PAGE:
Australia's unemployment rate fell to 5.5% in April from 5.7% in March, seasonally adjusted.
The figures from the Australian Bureau of Statistics (ABS) were marginally better than forecasts, with the prior consensus being the rate would drop to 5.6%.
Bjorn Jarvis, head of labour statistics at the ABS, said it was the sixth consecutive month the unemployment rate had fallen, down from 6.9% in October.
"The unemployment rate is now 0.2 percentage points (or 33,000 people) above the start of the pandemic," Mr Jarvis said.
"Importantly, it’s 2.0 percentage points below its peak in July 2020, when it was 7.4%.
“The youth unemployment rate fell to its lowest level since the Global Financial Crisis, reflecting a strong increase in employment for young men, following a number of increases for young women in recent months.”
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The Federal Government's JobKeeper scheme came to an end on March 31, with the April ABS data forecast to reveal how the labour market would react to more than 100,000 jobs thought to be lost as a result.
However, Mr Jarvis said the scheme's expiry had no discernible impact on employment between March and April.
“We have not seen large changes in the indicators that would suggest a clear JobKeeper impact, such as an increase in people working reduced or zero hours for economic reasons or because they were leaving their job," he said.
"We also haven’t seen large net flows out of employment across many population groups.
“Some of the 31,000 fall in employment may relate to the end of JobKeeper, but it could also reflect usual month-to-month variation in the labour market and some larger than usual seasonal changes similar to those we saw earlier in the year.“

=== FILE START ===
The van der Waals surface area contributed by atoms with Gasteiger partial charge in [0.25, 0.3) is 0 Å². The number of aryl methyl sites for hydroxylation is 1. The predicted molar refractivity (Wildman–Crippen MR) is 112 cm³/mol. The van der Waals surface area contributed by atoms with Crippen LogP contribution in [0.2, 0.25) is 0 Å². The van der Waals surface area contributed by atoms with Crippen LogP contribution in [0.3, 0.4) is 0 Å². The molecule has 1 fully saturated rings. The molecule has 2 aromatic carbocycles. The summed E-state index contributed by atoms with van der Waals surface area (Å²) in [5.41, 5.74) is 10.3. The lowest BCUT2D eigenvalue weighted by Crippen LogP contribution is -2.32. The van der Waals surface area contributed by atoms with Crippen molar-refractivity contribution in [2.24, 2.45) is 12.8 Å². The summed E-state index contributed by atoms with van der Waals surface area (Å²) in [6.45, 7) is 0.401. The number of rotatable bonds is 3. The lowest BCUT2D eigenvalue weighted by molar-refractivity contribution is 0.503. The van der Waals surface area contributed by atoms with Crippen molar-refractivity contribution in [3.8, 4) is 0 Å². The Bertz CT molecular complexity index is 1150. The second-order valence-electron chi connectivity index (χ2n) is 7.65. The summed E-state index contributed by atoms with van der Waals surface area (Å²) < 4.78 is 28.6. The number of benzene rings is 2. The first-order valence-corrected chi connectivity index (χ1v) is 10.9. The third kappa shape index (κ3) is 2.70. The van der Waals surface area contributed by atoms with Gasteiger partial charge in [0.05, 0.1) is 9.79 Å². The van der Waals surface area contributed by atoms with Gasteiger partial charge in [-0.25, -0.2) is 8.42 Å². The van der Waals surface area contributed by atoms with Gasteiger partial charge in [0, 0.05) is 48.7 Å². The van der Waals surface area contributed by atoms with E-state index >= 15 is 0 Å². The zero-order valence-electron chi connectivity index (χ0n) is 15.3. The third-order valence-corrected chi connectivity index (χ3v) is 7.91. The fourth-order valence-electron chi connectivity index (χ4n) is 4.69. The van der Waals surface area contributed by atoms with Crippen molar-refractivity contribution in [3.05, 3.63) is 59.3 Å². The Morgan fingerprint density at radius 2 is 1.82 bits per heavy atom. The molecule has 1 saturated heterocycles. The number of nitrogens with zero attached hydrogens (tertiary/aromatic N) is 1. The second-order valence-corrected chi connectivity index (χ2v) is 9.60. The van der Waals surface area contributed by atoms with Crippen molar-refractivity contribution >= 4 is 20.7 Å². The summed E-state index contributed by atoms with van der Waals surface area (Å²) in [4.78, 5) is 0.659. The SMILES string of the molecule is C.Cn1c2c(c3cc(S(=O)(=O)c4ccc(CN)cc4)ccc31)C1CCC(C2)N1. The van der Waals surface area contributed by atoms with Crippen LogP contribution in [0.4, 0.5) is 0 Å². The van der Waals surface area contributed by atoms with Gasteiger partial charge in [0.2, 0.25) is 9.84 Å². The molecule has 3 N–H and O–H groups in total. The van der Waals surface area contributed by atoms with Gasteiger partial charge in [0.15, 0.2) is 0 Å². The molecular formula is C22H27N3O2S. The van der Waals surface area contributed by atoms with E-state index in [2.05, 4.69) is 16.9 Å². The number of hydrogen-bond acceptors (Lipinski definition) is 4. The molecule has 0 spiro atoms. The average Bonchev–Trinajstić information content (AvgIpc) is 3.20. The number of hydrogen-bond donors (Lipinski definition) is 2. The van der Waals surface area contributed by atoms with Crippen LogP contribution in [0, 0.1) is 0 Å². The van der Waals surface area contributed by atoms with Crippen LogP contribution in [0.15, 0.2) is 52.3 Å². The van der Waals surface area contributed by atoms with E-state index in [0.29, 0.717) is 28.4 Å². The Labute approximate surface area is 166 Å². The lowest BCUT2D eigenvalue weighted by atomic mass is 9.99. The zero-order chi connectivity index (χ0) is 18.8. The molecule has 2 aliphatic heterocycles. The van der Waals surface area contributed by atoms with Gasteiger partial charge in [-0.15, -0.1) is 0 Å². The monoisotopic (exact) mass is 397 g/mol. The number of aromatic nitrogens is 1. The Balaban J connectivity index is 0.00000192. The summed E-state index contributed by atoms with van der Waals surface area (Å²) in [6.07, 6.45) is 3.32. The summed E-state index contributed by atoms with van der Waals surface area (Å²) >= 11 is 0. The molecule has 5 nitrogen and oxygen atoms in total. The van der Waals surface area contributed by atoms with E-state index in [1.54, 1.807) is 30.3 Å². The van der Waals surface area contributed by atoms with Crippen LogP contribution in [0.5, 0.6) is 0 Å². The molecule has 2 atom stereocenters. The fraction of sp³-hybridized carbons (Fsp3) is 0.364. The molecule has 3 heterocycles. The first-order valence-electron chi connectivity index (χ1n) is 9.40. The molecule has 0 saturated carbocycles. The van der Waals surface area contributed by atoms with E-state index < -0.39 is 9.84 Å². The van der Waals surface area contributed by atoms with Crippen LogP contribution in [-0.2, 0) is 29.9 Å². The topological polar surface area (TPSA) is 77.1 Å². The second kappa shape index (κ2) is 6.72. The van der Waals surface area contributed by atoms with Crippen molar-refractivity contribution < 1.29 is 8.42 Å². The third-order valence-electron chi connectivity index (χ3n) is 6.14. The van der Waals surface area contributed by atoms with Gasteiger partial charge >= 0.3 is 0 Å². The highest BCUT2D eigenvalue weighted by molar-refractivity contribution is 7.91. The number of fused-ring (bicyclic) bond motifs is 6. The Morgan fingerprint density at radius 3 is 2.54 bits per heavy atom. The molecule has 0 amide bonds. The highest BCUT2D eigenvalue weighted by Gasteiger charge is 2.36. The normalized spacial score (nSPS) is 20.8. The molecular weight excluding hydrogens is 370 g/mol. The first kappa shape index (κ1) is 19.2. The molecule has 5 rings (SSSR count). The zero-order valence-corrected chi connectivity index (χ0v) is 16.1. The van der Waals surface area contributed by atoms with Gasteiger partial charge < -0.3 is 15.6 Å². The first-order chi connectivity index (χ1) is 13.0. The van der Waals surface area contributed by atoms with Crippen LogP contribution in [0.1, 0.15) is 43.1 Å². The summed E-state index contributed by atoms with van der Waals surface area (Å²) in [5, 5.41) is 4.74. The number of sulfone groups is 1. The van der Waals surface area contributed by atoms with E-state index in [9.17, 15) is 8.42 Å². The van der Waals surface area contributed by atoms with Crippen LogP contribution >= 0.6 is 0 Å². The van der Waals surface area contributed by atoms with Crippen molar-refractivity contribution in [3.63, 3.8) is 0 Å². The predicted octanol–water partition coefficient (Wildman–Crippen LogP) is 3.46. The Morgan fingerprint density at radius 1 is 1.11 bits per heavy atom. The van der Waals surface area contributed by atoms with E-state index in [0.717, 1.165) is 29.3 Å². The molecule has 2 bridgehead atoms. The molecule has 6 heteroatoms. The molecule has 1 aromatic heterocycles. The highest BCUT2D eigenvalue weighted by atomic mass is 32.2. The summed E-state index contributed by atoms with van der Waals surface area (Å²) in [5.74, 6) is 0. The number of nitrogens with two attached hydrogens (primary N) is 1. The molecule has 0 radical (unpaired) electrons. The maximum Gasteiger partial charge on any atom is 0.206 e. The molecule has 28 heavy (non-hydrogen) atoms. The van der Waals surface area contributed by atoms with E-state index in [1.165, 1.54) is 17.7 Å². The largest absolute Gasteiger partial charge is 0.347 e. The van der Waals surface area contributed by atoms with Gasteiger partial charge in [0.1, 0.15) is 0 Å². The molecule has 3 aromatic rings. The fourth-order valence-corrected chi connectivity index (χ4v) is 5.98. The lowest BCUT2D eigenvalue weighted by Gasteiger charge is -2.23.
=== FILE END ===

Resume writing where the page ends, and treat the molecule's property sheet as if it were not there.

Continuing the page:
Unemployment rate, seasonally adjusted
Hours worked decreased by 0.7% in April, seasonally adjusted, by the ABS noted this was likely due to more people taking leave over the Easter period than usual.
The 31,000 (or 0.2%) fall in employment was due to a decline in female employment, down by 0.6%, while male employment increased by 0.1%.
The falls in both employment and unemployment in April saw the participate rate decrease 0.3 percentage points to 66.0%, close to its pre-pandemic levels.
Underemployment decreased 0.2 percentage points to 7.8% in April 2021, 1.0 percentage point below its pre-pandemic level of 8.8%.
Tasmania had the worst unemployment rate at 6.2%, followed by Queensland (6.1%), and South Australia (5.7%).
Westpac economist Lochlan Holloway with such an extreme holiday effect in April it was difficult to read the underlying momentum in the labour market.
"While there are signs that the ending of JobKeeper may have had only a marginal impact on the overall labour market, we can’t be sure," Mr Holloway said.
"We think the RBA (Reserve Bank) will take a similar approach and as such will wait for more data before they can be certain of the strength of the labour market."
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